Monday, September 1, 2008

Get dressed quickly but carefully

I had lunch at a restaurant today. The salad was made of lettuce still glistening with water, along with shredded carrots and a few cucumber slices. The weak dressing was on the side. As I bit into this concoction it occurred to me that many people don't care for salads because this is what they think they are. Yet even in a restaurant, even with average cooks with little time, they can be much more.

"God is in the details", they say. I think cooking is in the details. Small details, just a matter of paying attention.

My mother first told me about salads. She told me to use a wooden salad bowl and olive oil, because olive oil does not get rancid, whereas other vegetable oils do. Actually, olive oil does go rancid. The various so-called experts seem to disagree on whether the use of olive oil to "season" a wooden salad bowl is good practice. I think the best bet is to use food-grade mineral oil for seasoning an unfinished bowl but go ahead and use olive oil in your salads. Do a quick wash and dry after eating up the salad and let the bowl air dry. Never put wooden bowls (or utensils) in the dishwasher.

My stepmother took me farther into the salad creation world, showing me how to create a classic dressing. She made this salad every day that I knew her and I doubt anyone eating it ever tired of it.

If you have a wooden bowl you can use this method for making a simple classic salad (scroll down farther for the quicker version, though; this is vegan convenient, after all):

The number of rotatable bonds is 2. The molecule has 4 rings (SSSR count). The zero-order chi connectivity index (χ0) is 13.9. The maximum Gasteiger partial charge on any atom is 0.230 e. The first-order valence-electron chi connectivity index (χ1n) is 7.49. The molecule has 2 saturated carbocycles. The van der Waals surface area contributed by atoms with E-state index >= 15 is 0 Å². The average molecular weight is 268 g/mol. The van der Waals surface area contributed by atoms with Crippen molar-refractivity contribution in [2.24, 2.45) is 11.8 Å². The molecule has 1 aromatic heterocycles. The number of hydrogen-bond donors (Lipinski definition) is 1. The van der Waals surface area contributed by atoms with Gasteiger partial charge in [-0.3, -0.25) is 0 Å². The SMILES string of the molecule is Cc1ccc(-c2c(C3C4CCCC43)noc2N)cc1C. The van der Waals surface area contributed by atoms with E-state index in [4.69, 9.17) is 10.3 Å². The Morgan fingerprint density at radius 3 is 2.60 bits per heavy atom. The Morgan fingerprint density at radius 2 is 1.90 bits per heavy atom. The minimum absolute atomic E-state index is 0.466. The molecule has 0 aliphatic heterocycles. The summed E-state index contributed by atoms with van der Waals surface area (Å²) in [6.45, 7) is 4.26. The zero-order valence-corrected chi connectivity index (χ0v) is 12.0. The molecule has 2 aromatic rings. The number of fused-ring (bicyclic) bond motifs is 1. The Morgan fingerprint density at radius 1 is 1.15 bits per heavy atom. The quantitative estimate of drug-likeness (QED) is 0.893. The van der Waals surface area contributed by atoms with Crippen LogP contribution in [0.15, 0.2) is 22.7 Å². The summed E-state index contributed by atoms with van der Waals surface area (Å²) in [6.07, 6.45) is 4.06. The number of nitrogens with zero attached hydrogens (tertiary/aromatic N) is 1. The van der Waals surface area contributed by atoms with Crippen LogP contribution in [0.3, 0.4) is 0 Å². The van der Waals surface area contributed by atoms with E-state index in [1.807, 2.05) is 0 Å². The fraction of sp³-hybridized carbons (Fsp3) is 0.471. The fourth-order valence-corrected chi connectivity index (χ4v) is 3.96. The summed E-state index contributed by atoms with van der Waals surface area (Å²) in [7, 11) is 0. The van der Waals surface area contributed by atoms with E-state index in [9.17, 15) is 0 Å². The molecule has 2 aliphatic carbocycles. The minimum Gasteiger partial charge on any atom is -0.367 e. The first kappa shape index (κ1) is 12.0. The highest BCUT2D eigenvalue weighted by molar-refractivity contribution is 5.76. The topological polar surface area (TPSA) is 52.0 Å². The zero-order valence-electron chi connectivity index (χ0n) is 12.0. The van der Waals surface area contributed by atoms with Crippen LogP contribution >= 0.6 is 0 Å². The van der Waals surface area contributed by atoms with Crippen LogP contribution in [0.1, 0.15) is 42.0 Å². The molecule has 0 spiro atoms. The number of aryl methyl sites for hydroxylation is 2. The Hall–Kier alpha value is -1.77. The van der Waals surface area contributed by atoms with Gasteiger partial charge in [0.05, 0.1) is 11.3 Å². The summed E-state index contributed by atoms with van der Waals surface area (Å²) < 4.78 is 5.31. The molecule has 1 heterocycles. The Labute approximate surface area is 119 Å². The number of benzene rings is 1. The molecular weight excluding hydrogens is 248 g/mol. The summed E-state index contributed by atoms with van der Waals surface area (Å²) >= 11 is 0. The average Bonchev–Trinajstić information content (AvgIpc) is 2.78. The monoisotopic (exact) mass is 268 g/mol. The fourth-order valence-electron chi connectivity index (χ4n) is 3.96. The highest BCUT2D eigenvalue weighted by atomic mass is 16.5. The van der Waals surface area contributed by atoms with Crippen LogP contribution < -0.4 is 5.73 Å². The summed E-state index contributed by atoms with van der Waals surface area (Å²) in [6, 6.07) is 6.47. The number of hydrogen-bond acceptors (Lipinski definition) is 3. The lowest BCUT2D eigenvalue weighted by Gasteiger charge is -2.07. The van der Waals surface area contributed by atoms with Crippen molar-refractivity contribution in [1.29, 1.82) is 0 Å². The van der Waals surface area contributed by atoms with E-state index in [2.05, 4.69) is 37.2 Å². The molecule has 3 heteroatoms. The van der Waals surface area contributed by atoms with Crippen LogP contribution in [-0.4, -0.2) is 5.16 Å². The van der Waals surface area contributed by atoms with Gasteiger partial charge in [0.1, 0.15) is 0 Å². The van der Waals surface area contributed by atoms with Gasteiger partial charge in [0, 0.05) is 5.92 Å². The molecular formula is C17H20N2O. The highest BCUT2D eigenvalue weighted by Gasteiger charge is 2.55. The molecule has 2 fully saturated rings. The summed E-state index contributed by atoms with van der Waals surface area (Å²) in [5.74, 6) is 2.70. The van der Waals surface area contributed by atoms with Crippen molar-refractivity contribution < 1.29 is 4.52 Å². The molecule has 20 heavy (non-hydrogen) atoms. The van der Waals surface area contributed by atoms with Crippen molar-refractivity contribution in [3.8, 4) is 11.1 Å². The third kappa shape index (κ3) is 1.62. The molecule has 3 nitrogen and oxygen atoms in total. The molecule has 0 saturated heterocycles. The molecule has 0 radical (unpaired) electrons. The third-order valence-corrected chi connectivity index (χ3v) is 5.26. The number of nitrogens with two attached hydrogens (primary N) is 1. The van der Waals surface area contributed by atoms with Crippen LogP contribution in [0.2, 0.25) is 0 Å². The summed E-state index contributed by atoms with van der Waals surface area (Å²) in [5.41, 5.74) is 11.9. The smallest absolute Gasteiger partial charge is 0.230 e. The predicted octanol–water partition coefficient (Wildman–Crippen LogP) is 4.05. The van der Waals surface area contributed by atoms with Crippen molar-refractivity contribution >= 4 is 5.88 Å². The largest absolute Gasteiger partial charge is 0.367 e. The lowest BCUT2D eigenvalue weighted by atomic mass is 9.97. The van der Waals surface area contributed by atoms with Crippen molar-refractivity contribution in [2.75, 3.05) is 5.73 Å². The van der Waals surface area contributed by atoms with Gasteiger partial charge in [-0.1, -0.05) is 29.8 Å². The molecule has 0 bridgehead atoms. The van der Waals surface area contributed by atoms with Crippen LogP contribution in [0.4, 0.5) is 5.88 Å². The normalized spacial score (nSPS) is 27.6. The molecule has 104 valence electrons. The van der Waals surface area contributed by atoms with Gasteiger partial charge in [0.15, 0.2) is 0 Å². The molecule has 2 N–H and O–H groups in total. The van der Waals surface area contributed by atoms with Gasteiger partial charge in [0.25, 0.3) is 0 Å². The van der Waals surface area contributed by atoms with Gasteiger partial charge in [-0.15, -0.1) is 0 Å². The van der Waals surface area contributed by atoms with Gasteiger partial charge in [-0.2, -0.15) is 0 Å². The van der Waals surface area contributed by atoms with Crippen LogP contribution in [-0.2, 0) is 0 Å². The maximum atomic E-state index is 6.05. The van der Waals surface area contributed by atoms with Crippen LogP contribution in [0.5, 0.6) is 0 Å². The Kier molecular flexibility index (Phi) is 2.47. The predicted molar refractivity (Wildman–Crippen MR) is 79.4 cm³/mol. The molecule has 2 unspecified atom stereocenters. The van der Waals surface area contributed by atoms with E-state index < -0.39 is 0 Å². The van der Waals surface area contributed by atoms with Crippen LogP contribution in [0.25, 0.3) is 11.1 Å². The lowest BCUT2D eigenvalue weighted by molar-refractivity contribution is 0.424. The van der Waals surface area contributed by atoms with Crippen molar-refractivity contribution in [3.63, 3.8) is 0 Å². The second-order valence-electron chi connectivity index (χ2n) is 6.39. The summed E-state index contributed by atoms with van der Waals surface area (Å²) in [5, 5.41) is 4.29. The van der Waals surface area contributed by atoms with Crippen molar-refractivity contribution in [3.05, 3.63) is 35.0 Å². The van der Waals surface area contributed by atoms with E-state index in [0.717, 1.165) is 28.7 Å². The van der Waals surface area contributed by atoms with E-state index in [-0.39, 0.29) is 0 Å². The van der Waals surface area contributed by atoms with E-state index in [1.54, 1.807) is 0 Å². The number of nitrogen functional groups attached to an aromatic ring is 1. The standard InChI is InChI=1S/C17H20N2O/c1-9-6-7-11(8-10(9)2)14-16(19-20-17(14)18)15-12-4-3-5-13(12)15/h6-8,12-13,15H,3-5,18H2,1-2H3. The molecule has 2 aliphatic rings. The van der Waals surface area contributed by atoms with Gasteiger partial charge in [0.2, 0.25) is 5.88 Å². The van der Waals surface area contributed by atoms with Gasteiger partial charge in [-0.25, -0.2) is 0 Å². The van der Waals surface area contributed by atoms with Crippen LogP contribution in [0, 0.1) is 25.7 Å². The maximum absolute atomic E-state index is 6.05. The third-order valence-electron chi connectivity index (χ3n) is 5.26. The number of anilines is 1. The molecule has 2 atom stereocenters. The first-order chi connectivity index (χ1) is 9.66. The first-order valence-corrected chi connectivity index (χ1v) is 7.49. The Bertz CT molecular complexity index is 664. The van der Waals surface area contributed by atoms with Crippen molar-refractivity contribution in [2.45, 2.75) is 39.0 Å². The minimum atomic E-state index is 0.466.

Smash a clove of garlic with a large chef's knife (or with some kind of garlic crusher). Place it in the wooden salad bowl. Use a wooden spoon to smash it up more in there. Add salt - 1/2 to 1 tsp, more if you like - and use it as a grinder to grind the garlic more.

Add about a teaspoon or more of dry mustard, grind that together a bit, then pour in olive oil. The standard formula calls for three parts oil to one part vinegar; let your own taste be your guide (you can adjust later). So start with about 1/4 c extra virgin olive oil. Smash the garlic and mustard, salt, and oil around the bowl until it is an opaque blend. There can be bits of garlic lying around. If you want to take out some of those bits go ahead. Depends on your love of garlic.

Whisk in 1/8 c red wine vinegar, or less. Taste, add pepper, adjust seasonings.

To make the salad:

Use prewashed baby spinach, romaine, or other good quality greens. Iceberg lettuce is useless for nutrition and has no flavor. If these greens are wet for some reason dry them with a clean dish towel. This is one of those steps that really do matter. Wet salad greens do not a great salad make. Tear the greens into the bowl. Add any other ingredients you like, but if you use tomatoes or other similarly watery vegetables, remove the watery seeds first so you don't dilute the taste.

Take wooden salad forks and toss, coating the ingredients with the dressing from the bottom of the bowl.


Put 1 clove garlic, 1 tsp dry mustard, 1/3 c red wine vinegar, 2/3 c extra-virgin olive oil, 1 tsp salt, 1/2 tsp pepper in blender. Blend until smooth. Taste and adjust seasonings.

Tear fresh dry greens into bowl. Add as much dressing as you prefer, and toss together. Serve.